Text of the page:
[Last edited: March 16, 2012]
Gran Torino. I didn’t like it at all as a representation for Asians and Asian-Americans to popular audiences. I wrote about how the Hmong “characters” were nothing more than walking wikipedia entries. They were nothing more than lifeless, passive victims. They lacked any character or individuality at all.
Today, at a public screening and lecture in Long Beach, I actually got to meet the actor who played the lead character in Gran Torino, Thao, Bee Vang.
As I was sitting there in the mini auditorium, it took me a while to process that the young person speaking, Bee Vang, was the actual lead character from the movie.
A quick glance at the wikipedia entry on Gran Torino wouldn’t help you know this at all. Notice how Clint’s name is all over the place. Apparently, he’s the only one “starring” in the movie.
This wikipedia entry is actually symbolic of Bee’s experience working on Gran Torino: he felt invisible, silenced, disconnected, while participating in the production of this movie. He seemed more than happy to deconstruct the stereotypes and poor representation of the Hmong and larger pan-Asian community.
Bee Vang is a young, but sharp 19 year old, first-year undergrad in International Politics at Brown University. He’d grown up in Fresno, Minnesota, and actually had been on various panels discussing Gran Torino. He made the movie when he was 16 in the Summer of 2008.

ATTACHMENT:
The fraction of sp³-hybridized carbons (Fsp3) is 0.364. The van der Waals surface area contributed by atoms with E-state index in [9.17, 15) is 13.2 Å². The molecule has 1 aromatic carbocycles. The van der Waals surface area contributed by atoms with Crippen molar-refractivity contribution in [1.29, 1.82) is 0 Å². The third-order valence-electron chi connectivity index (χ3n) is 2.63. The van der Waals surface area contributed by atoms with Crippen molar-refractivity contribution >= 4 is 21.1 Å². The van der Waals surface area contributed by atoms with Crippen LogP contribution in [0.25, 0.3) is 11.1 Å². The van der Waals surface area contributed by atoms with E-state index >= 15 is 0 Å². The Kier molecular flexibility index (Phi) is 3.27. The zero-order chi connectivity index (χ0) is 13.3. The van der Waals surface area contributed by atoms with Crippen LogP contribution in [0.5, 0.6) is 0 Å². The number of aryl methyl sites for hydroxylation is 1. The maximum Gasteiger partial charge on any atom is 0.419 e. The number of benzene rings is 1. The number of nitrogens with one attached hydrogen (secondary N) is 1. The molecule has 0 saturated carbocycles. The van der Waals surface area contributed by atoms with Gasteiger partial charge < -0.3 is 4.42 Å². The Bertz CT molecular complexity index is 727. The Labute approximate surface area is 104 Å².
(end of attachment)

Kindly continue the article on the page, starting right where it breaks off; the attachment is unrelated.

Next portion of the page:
He started by recalling an episode when the Gran Torino production crew had a baseball game. According to Bee, none of the Hmong actors were invited to the game because the crew assumed that the Hmong actors were Hmong immigrants. As immigrants, they would have no idea what baseball was, so the production team thought.
Hollywood R & D FTW. Not.
Kinda shocking unfolding of events given that Hollywood is considered to be “liberal”, the production that they were working on was ostensibly about the Hmong.
He said that the power of the Hmong actors to portray their own story as Hmong people was severely limited. He said that some of the rituals were blatantly wrong, which the actors tried to point out. In one scene involving a ritual, Bee talked about how the Monks were not supposed to touch a baby on the head at all. What did they do in the scene? They touched the baby’s head!
No matter, said the Gran Torino production team. People in the audience would probably miss it, and it wouldn’t matter in the long run, right? And besides the angle of the camera looked pretty! No need for cultural accuracy when you got shots that look all Asiany and ritually and East-y and superstitious-y.
He also talked about how as mostly amateur, young actors, their suggestions were likely to be met with negative, dismissive responses.
Even though they had a “cultural consultant” on set, it doesn’t seem like she had much influence.
I gathered that she was probably around to make sure that the production team didn’t blatantly, obviously eff anything up, but that would be it. She wasn’t there to actually participate in the making of the story.
Professor Louisa Schein, a professor of Anthropology at Rutgers, who has been working with Hmong communities for over 20 years was also at this screening and public forum. She talked about how she’d kept an eye on the script. She gave suggestions to the Hmong actors about how to “complexify” or add personal depth to their characters. However, she reported that those suggestions and concerns were not taken into consideration. There were other priorities.